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24 Cards in this Set

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What is an empyema
accumulation of pus in the pleural cavity.
At what point should thoracotomy with decortication (versus drainage) be used to remove purulent fluid and pleural rind in an empyema?
When the empyema is in the most advanced stage of chronic organizing phase. In this phase, the fluid collection is loculated and depositions of fibrin create a thick pleural rind, which prevents apposition of the lung to the parietal pleura.
What is the most common cause of Superior Vena Cava syndrome?
90% of the time is due to malignancy (75% of time due to bronchogenic carcinoma, second most common is lymphoma).
What are the signs/symptoms of superior vena cava syndrome?
edema of the upper body, cyanosis, dilated subcutaneous collateral vessels in the chest, headache.
What is the initial management of Superior Vena Cava syndrome?
for malignancies, radiation and chemotherapy, if applicable. in severe life-threatening complications surgical intervention or thrombolysis may be warranted.
What is the treatment for iatrogenic esophageal perforation?
its a surgical catastrophe requiring aggressive intervention in virtually all circumstances. If patient has no underlying esophageal disorder, fix the perf and drain the mediastinum. if motility disorder or cancer exists, perf and disorder must be addressed. in esoph cancer, usually esophagectomy.
What is the initial treatment of a lung abscess?
abx directed at the most likely organism. Usually abx are required over a longer term. If abscess doesn't resolve, percutaneous or surgical drainage or resection might be requried.
What is the initial treatment for a descending aortic dissection?
reduction in the change in blood pressure over time (dP/dT) with beta blockade.
What are the indications for operative intervention in a descending aortic dissection?
end organ failure(renal failure, lower extremity ischemia, intestinal ischemia), inadequate pain releif despite optimal medical therapy, and rupture or signs of impending rupture (increasing diameter or periaortic fluid).
What does the finding of prolonged high-amplitude contractions in the body of the esophagus in a highly symptomatic patient suggest?
DES (diffuse esophageal spasm).
What is the treatment of DES (diffuse esophageal spasm)?
long myotomy guided by manometric evidence. More than 90% of patients treated in this fashion will experience acceptable relief of symptoms if myotomy is performed correctly.
What are the symptoms of diffuse esophageal spasm?
spontaneous chest pain that radiates to the back, ears, neck, jaw, or arms.
What is the classic finding on esophageal contrast study?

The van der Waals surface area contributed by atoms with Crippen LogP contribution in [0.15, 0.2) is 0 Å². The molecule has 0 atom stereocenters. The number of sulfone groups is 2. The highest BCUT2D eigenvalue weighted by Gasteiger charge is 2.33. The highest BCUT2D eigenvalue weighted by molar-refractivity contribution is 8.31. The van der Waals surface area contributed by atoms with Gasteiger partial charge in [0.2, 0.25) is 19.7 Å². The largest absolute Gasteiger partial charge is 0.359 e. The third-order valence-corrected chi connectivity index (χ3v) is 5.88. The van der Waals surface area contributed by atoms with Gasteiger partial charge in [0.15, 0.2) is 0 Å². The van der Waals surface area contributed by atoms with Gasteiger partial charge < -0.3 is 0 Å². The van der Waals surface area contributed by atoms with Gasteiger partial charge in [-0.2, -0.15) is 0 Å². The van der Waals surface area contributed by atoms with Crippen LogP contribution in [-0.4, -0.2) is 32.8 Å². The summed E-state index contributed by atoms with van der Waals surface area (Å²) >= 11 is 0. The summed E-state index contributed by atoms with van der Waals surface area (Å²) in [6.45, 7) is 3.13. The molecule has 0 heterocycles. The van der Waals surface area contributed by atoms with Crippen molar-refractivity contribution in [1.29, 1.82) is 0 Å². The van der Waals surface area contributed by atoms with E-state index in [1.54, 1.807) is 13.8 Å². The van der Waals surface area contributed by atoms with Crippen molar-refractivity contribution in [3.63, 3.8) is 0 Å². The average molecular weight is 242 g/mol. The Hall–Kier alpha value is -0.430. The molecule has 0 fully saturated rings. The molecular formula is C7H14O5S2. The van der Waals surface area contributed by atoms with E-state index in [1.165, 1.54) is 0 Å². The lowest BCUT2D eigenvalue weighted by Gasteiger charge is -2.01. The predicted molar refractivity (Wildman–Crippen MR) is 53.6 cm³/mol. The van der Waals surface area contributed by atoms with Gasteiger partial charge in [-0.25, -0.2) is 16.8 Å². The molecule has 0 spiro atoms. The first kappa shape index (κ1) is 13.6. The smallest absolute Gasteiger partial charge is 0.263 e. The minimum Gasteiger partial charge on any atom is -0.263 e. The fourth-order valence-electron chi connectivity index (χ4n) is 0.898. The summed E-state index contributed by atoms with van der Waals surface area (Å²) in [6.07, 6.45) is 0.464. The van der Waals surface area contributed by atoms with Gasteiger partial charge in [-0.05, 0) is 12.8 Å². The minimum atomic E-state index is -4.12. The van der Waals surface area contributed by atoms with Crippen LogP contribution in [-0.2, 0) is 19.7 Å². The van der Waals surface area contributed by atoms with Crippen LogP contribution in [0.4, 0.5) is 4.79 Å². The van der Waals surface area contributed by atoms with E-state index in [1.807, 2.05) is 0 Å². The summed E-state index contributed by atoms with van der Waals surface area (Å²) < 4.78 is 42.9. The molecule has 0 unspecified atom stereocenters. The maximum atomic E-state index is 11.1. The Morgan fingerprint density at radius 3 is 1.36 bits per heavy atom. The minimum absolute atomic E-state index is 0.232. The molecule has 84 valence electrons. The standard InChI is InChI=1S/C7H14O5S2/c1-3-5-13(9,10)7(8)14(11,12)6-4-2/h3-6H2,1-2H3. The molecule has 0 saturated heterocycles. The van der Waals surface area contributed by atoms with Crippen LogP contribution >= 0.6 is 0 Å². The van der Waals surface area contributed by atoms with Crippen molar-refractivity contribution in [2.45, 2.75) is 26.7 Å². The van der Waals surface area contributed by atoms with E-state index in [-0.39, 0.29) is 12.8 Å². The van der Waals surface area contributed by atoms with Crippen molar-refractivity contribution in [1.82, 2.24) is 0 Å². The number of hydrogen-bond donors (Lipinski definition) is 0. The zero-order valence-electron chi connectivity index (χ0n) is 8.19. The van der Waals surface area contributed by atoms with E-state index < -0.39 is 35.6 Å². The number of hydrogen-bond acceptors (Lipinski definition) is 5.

"corkscrew espohagus"
What occurs usually in a spontaneous pneumothorax? In whom do they usually occur?
usually results from the rupture of subpleural blebs in young men (age 20 to 40), which is often signaled by a sudden onset of chest and shoulder pain.
What is the treatment of a spontaneous pneumothorax?
chest tube thoracostomy. in recurrent cases, thoracotomy with bleb excision and pleural abrasion. if pneumotherax is small, it may be monitored.
What is Boerhaave's syndrome? How can it be diagnosed?
spontaneous rupture of the esophagus. diagnosed by the presence of air in the mediastinum after an episode of vomiting and retching is virtually pathognomonic. Radiographic studies confirm diagnosis adn define location of perf. Esophagogram w/ water-soluble contrast is the initial test of choice.
How is Boerhaave's syndrome managed?
if leak is contained and patient does not have symptoms of sepsis, can be managed expectantly w/ abx. If pt. has systemic signs, surgical therapy is warranted.
In what percentage of patients with chest trauma does significant pump failure occur?
less than 5%.
How is myocardial contusion managed?
usually supportively, directed at inotropic support of the ventricle. other support may be warrented, but is different from patient to patient.
What should be suspected after CABG when the mediastinal chest tube clots, followed by hemodynamic decompensation w/ decreased mean arterial pressures and cardiac output w/ increasing filling pressures?
cardiac tamponade
How is intraoperative recognition of a thoracic duct injury treated?
ligation of the duct
If a thoracic duct injury occurs during intrathoracic surgery and is not recognized until several days postoperatively, how is it treated?
They frequently heal following the institution of a low-fat diet and either repeated thoracentesis or tube thoracostomy drainage. a low-fat, medium chain triglyceride diet often reduces the flow of chyle.
What is the most common benign cardiac tumor?
myxoma
What are the signs/symptoms of cardiac myxoma? treatment?
sx include valvular obstruction (mitral or tricuspid) or embolization systemically. often attached by a pedicle to the fossa ovalis of the left atrial septum. Treatment is resection.